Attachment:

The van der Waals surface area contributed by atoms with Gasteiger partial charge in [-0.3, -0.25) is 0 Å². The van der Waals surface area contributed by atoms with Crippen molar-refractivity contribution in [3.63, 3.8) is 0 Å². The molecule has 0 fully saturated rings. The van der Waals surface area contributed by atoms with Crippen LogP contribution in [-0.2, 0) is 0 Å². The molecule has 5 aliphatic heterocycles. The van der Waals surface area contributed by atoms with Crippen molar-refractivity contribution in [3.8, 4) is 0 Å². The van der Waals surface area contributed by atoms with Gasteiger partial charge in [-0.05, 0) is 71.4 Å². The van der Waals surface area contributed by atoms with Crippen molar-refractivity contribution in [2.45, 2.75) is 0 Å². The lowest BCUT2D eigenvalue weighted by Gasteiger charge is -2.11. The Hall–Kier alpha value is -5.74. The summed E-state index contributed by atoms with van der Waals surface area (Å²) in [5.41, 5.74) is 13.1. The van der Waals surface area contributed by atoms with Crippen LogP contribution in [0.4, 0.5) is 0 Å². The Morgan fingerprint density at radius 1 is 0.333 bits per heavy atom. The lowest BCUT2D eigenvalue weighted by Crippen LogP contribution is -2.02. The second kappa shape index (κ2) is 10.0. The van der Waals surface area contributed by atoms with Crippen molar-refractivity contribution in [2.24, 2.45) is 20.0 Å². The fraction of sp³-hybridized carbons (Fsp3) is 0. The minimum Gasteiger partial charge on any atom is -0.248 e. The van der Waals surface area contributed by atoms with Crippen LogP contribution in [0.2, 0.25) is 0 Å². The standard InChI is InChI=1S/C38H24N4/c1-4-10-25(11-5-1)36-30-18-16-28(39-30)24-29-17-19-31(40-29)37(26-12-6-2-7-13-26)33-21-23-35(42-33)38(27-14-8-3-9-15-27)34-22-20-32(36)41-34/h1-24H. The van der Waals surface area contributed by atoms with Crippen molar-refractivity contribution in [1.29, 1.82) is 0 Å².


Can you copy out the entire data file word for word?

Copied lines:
The van der Waals surface area contributed by atoms with Gasteiger partial charge in [-0.3, -0.25) is 0 Å². The van der Waals surface area contributed by atoms with Crippen molar-refractivity contribution in [3.63, 3.8) is 0 Å². The molecule has 0 fully saturated rings. The van der Waals surface area contributed by atoms with Crippen LogP contribution in [-0.2, 0) is 0 Å². The molecule has 5 aliphatic heterocycles. The van der Waals surface area contributed by atoms with Crippen molar-refractivity contribution in [3.8, 4) is 0 Å². The van der Waals surface area contributed by atoms with Gasteiger partial charge in [-0.05, 0) is 71.4 Å². The van der Waals surface area contributed by atoms with Crippen molar-refractivity contribution in [2.45, 2.75) is 0 Å². The lowest BCUT2D eigenvalue weighted by Gasteiger charge is -2.11. The Hall–Kier alpha value is -5.74. The summed E-state index contributed by atoms with van der Waals surface area (Å²) in [5.41, 5.74) is 13.1. The van der Waals surface area contributed by atoms with Crippen LogP contribution in [0.4, 0.5) is 0 Å². The Morgan fingerprint density at radius 1 is 0.333 bits per heavy atom. The lowest BCUT2D eigenvalue weighted by Crippen LogP contribution is -2.02. The second kappa shape index (κ2) is 10.0. The van der Waals surface area contributed by atoms with Crippen molar-refractivity contribution in [2.24, 2.45) is 20.0 Å². The fraction of sp³-hybridized carbons (Fsp3) is 0. The minimum Gasteiger partial charge on any atom is -0.248 e. The van der Waals surface area contributed by atoms with Crippen LogP contribution in [0.2, 0.25) is 0 Å². The standard InChI is InChI=1S/C38H24N4/c1-4-10-25(11-5-1)36-30-18-16-28(39-30)24-29-17-19-31(40-29)37(26-12-6-2-7-13-26)33-21-23-35(42-33)38(27-14-8-3-9-15-27)34-22-20-32(36)41-34/h1-24H. The van der Waals surface area contributed by atoms with Crippen molar-refractivity contribution in [1.29, 1.82) is 0 Å².